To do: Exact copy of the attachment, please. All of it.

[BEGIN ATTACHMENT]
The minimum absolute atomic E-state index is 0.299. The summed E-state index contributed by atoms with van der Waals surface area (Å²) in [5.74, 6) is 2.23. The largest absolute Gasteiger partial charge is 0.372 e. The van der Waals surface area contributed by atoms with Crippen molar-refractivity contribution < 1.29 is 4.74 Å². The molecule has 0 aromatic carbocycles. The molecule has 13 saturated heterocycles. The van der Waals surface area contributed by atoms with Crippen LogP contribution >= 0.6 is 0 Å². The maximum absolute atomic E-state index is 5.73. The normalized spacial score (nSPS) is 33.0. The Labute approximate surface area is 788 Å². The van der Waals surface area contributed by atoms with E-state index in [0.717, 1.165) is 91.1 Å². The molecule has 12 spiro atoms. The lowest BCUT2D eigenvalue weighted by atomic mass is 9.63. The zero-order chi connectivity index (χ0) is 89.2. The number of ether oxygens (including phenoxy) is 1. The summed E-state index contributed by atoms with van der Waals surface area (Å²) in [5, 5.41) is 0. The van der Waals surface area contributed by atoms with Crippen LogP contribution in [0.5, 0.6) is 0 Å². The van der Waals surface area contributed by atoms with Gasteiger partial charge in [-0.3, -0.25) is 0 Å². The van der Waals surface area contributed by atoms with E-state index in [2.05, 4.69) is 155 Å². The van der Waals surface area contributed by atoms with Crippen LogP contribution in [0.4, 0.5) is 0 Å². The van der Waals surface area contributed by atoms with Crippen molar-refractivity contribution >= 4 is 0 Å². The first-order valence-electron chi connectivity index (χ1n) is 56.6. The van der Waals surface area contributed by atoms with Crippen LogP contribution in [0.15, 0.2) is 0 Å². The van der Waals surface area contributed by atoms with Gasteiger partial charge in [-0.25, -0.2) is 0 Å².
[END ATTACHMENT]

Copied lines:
The minimum absolute atomic E-state index is 0.299. The summed E-state index contributed by atoms with van der Waals surface area (Å²) in [5.74, 6) is 2.23. The largest absolute Gasteiger partial charge is 0.372 e. The van der Waals surface area contributed by atoms with Crippen molar-refractivity contribution < 1.29 is 4.74 Å². The molecule has 0 aromatic carbocycles. The molecule has 13 saturated heterocycles. The van der Waals surface area contributed by atoms with Crippen LogP contribution >= 0.6 is 0 Å². The maximum absolute atomic E-state index is 5.73. The normalized spacial score (nSPS) is 33.0. The Labute approximate surface area is 788 Å². The van der Waals surface area contributed by atoms with E-state index in [0.717, 1.165) is 91.1 Å². The molecule has 12 spiro atoms. The lowest BCUT2D eigenvalue weighted by atomic mass is 9.63. The zero-order chi connectivity index (χ0) is 89.2. The number of ether oxygens (including phenoxy) is 1. The summed E-state index contributed by atoms with van der Waals surface area (Å²) in [5, 5.41) is 0. The van der Waals surface area contributed by atoms with Crippen LogP contribution in [0.5, 0.6) is 0 Å². The van der Waals surface area contributed by atoms with Gasteiger partial charge in [-0.3, -0.25) is 0 Å². The van der Waals surface area contributed by atoms with E-state index in [2.05, 4.69) is 155 Å². The van der Waals surface area contributed by atoms with Crippen LogP contribution in [0.4, 0.5) is 0 Å². The van der Waals surface area contributed by atoms with Crippen molar-refractivity contribution >= 4 is 0 Å². The first-order valence-electron chi connectivity index (χ1n) is 56.6. The van der Waals surface area contributed by atoms with Crippen LogP contribution in [0.15, 0.2) is 0 Å². The van der Waals surface area contributed by atoms with Gasteiger partial charge in [-0.25, -0.2) is 0 Å².